The folks over at CyanogenMod have a little celebrating to do tonight. The popular Android ROM just hit 10 million installs as of 3:44 p.m. Eastern U.S. time, and the team expects the growth to continue.
It took nearly four years for CyanogenMod to become a cornerstone of the Android rooting world, and it doesn’t look like it’s slowing down with the Oppo N1 coming on the 24th of this month. Congrats to the CM team and best of luck in the future!
Source: CM Stats
By now, taking a screenshot on an Android device is almost second-nature. Simply press the down volume button + power button simultaneously. However, taking a video of the device’s screen presents a trickier problem.
CM developer Koushik Dutta is currently working on a solution that will allow users to do so on their Android devices, by pressing the up volume button + power button simultaneously. Audio and touch indicators are added in for extra utility.
The new feature can present many helpful additions, including allowing developers to demo their app’s features, and also for users to report bugs/errors, or record instructional content.
The feature should be on CM 10.2 soon. Check out Koush’s video after the break.
With each forthcoming CyanogenMod update, we see more and more welcome additions to the popular ROM— further solidifying it as perhaps the most complete ROM out there. To that end, CM’s Koushik Dutta recently confirmed that he and his team have figured out a way to actually send Google Voice messages with a more traditional SMS app:
“The app will sync your existing Google Voice messages into your messaging store. New Google SMS will be received as if it were a normal SMS. When you send a message out from your messaging app, it goes out via Google Voice.”
So there you have it folks— one of the long awaited Google Voice features is finally here for CM users. You folks getting giddy yet?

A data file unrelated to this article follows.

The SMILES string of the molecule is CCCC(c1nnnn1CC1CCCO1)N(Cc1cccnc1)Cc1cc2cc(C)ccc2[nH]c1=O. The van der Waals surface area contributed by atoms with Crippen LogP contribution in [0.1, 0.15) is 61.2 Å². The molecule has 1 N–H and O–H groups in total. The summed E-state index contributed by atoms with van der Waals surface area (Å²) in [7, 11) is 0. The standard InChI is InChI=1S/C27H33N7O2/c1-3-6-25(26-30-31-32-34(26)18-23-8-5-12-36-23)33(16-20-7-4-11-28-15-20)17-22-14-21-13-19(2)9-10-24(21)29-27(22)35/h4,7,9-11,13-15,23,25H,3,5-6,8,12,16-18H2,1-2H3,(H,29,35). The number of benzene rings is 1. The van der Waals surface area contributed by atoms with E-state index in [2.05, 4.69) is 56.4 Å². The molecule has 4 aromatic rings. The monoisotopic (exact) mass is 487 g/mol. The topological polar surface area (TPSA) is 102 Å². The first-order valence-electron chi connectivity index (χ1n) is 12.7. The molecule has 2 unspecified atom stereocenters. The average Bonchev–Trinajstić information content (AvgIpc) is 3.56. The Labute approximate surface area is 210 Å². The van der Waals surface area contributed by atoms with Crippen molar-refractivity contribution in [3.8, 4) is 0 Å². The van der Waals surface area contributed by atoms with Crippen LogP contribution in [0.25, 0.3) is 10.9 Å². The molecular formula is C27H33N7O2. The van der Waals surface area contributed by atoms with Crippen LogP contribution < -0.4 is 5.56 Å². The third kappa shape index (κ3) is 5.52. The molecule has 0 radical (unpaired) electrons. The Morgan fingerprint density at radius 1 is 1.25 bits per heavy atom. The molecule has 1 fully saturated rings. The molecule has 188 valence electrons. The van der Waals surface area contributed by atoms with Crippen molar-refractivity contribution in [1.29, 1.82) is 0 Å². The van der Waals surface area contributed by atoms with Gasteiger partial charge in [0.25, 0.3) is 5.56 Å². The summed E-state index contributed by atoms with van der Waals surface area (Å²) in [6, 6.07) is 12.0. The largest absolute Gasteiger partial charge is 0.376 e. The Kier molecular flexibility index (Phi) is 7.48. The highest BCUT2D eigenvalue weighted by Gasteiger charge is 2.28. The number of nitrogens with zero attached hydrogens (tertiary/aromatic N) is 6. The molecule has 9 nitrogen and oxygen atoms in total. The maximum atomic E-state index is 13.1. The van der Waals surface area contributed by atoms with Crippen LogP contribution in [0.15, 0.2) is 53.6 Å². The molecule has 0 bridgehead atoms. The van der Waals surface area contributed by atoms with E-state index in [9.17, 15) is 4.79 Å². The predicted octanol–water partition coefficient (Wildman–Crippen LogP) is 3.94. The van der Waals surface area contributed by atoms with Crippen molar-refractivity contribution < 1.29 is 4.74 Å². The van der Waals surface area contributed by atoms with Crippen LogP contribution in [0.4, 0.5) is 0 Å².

source: Koushik Dutta+
Earlier today we reported on some members of TeamHacksung expressing an unwillingness to develop a ROM for Samsung’s forthcoming Galaxy S 4 smartphone. The news certainly set the ‘net abuzz, but it appears the comments may not be as “official” as originally thought. The CyanogenMod Team has posted on their Google+ page a statement indicating no official position had been established regarding the Galaxy S 4 and that one would not be established until the device was available for retail purchases.
In the posting, the CM team reminds folks that announcements regarding support for devices will be communicated via their official channels on Google+, Twitter, Facebook, or their blog. The CM team also points out the comments from this morning posted by XpLoDWilD were just the opinions of four members of TeamHacksung who do not speak on behalf of CyanogenMod.
Those looking forward to getting CM running on a Galaxy S 4 can breathe a little easier for now.
Itching to grab that new Galaxy S 4 smartphone, but looking for a more stock experience? Well you may be out of luck as it appears that we will not see the famed CM ROM on the device— for now at least. In some rather surprising news, the CyanogenMod team announced that it has no plans to support the device as of this time. Because of the ever-growing conflicts of interests between the various Sammy licenses/kernels and well… the folks who want to
hack tweak things to make the device a little better, the CM team just felt that attaining the Galaxy S 4 just wasn’t worth the trouble. Here’s of XpLoDWilD of Team Hacksung sharing CM’s general thoughts and feelings about the Galaxy S 4:
“Nobody at Team Hacksung (the team behind Galaxy S2, Note, S3, Note2, G Tabs… official CM ports) plans to buy it, neither develop for it. There are two variants which will be a pain to maintain, [and] the bugs we have on the S3 will probably be there on S4, too (camera), and we all know Samsung ability to release sources while staying in line with mainline. Yes Qualcomm releases sources, but Exynos sources we had were far from [working on] actual Galaxy products. I’m pretty sure the same will happen for this one.
That’s a uniform “no” from us.”
Well… alrighty then. Here’s hoping that the CM team will find some sort of compromise and resolution… or that another team out there can step up and provide some of that custom goodness to the masses out there. Otherwise, it may appear that the Galaxy S 4 could possible lose some major luster and appeal.
source: Android Central
It’s been awhile since we’ve heard anything major out of the Cyanogenmod team, but if you’ve been itching for something new to flash, you’re in luck. They’ve just announced that CM10.1-m2, which is a build more stable than a nightly but still not quite a full stable release, is available for a handful of devices. Popular devices like the Nexus lineup, Galaxy S III, and HTC One X are among the first to get the builds, but others are sure to follow.